Germany cool to France’s EU economy plan

Germany said Friday that French President Francois Hollande's proposal for a eurozone economic government was "interesting" but reacted coolly to his call for strengthened European budgetary powers.

Germany cool to France's EU economy plan
Photo: DPA

“Such a right to a budget could result in the mutualisation of debt. You know the position of the government on that, that such a mutualisation of debt is out of the question,” a German Economy Ministry spokesman said.

Additionally the powers of Germany’s Bundestag lower house of parliament would be affected by the budget proposal, he told a regular government news conference, warning that “caution” was needed.

Several eurozone powers including France and the European Commission have called in the past for the 17 member-bloc to pool its debts in response to the debt crisis that has buffeted the currency zone.

But powerhouse Germany has been against it as an immediate crisis-fighting tool, fearing weaker eurozone members would get a free ride at its expense.

A year into his presidency, Hollande vowed Thursday to push for a new eurozone government as he struggles to overcome France’s economic woes amid rising unemployment and recession.

He proposed a four-pronged approach for overhauling Europe, including the creation of an “economic government” that would have a president, meet every month and be equipped with a budget.

Chancellor Angela Merkel’s spokesman Steffen Seibert called Hollande’s broad proposal “interesting and worthy of consideration” and said Merkel and Hollande had discussed it “quite some time ago”.

But he told the same briefing: “For us it’s important that we first work on the more immediate steps. That means that we agree on what the conditions are for better competitiveness.”

The next opportunity for that discussion would be at a June EU summit, he said.

He also denied a pre-released report Friday by the Spiegel news weekly that Germany and France would not present a common statement on the euro crisis before the June summit, as planned, because of differences.

“Such a decision has not been made,” Seibert told reporters, adding that Berlin was working with Paris “closely and in mutual trust” on the EU and eurozone’s further development.

Merkel told a panel on Europe in Berlin Thursday that she had a “good” relationship with Hollande but that did not mean they did not sometimes have differences on an issue.

Friction has arisen between the neighbours recently as Berlin stresses the need for belt-tightening to make growth sustainable while Paris believes higher public spending can kick-start struggling eurozone economies.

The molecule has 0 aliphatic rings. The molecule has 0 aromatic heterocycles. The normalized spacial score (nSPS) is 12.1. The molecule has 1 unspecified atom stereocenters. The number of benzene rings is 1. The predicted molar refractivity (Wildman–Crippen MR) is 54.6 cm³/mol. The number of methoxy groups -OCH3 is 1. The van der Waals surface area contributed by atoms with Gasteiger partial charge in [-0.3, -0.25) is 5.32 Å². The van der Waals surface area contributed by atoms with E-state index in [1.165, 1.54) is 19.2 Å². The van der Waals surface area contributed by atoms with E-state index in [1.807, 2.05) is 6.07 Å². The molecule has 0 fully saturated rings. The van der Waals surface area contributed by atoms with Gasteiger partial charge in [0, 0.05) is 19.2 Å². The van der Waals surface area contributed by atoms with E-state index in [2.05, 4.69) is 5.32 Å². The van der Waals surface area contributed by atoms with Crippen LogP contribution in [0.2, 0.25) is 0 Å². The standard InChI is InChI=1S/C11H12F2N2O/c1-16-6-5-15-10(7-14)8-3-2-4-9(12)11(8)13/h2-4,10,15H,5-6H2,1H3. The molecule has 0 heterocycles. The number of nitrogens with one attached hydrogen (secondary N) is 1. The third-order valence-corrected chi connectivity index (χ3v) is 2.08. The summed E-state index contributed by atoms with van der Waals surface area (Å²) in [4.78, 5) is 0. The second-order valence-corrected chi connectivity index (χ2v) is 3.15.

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German consumer prices set to rise steeply amid war in Ukraine

Russia's war in Ukraine is slowing down the economy and accelerating inflation in Germany, the Ifo Institute has claimed.

German consumer prices set to rise steeply amid war in Ukraine

According to the Munich-based economics institute, inflation is expected to rise from 5.1 to 6.1 percent in March. This would be the steepest rise in consumer prices since 1982.

Over the past few months, consumers in Germany have already had to battle with huge hikes in energy costs, fuel prices and increases in the price of other everyday commodities.


With Russia and Ukraine representing major suppliers of wheat and grain, further price rises in the food market are also expected, putting an additional strain on tight incomes. 

At the same time, the ongoing conflict is set to put a dampener on the country’s annual growth forecasts. 

“We only expect growth of between 2.2 and 3.1 percent this year,” Ifo’s head of economic research Timo Wollmershäuser said on Wednesday. 

Due to the increase in the cost of living, consumers in Germany could lose around €6 billion in purchasing power by the end of March alone.

With public life in Germany returning to normal and manufacturers’ order books filling up, a significant rebound in the economy was expected this year. 

But the war “is dampening the economy through significantly higher commodity prices, sanctions, increasing supply bottlenecks for raw materials and intermediate products as well as increased economic uncertainty”, Wollmershäuser said.

Because of the current uncertainly, the Ifo Institute calculated two separate forecasts for the upcoming year.

In the optimistic scenario, the price of oil falls gradually from the current €101 per barrel to €82 by the end of the year, and the price of natural gas falls in parallel.

In the pessimistic scenario, the oil price rises to €140 per barrel by May and only then falls to €122 by the end of the year.

Energy costs have a particularly strong impact on private consumer spending.

They could rise between 3.7 and 5 percent, depending on the developments in Ukraine, sanctions on Russia and the German government’s ability to source its energy. 

On Wednesday, German media reported that the government was in the process of thrashing out an additional set of measures designed to support consumers with their rising energy costs.

The hotly debated measures are expected to be finalised on Wednesday evening and could include increased subsidies, a mobility allowance, a fuel rebate and a child bonus for families. 

READ ALSO: KEY POINTS: Germany’s proposals for future energy price relief

In one piece of positive news, the number of unemployed people in Germany should fall to below 2.3 million, according to the Ifo Institute.

However, short-time work, known as Kurzarbeit in German, is likely to increase significantly in the pessimistic scenario.